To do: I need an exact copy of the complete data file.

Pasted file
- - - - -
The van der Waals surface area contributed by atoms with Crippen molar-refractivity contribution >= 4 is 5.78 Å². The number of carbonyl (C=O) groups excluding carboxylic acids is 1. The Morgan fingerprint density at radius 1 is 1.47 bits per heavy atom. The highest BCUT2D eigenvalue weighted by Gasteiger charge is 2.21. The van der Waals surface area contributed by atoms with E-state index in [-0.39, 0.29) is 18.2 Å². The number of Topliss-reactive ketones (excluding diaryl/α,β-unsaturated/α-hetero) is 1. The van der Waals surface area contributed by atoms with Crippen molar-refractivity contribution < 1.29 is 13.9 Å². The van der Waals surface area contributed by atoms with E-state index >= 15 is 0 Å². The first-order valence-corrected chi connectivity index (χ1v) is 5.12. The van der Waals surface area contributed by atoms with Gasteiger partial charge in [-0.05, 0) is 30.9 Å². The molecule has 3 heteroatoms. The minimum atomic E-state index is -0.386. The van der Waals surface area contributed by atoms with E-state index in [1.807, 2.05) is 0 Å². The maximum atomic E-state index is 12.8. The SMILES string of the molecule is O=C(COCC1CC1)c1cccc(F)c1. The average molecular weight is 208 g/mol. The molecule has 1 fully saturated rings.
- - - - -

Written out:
The van der Waals surface area contributed by atoms with Crippen molar-refractivity contribution >= 4 is 5.78 Å². The number of carbonyl (C=O) groups excluding carboxylic acids is 1. The Morgan fingerprint density at radius 1 is 1.47 bits per heavy atom. The highest BCUT2D eigenvalue weighted by Gasteiger charge is 2.21. The van der Waals surface area contributed by atoms with E-state index in [-0.39, 0.29) is 18.2 Å². The number of Topliss-reactive ketones (excluding diaryl/α,β-unsaturated/α-hetero) is 1. The van der Waals surface area contributed by atoms with Crippen molar-refractivity contribution < 1.29 is 13.9 Å². The van der Waals surface area contributed by atoms with E-state index >= 15 is 0 Å². The first-order valence-corrected chi connectivity index (χ1v) is 5.12. The van der Waals surface area contributed by atoms with Gasteiger partial charge in [-0.05, 0) is 30.9 Å². The molecule has 3 heteroatoms. The minimum atomic E-state index is -0.386. The van der Waals surface area contributed by atoms with E-state index in [1.807, 2.05) is 0 Å². The maximum atomic E-state index is 12.8. The SMILES string of the molecule is O=C(COCC1CC1)c1cccc(F)c1. The average molecular weight is 208 g/mol. The molecule has 1 fully saturated rings.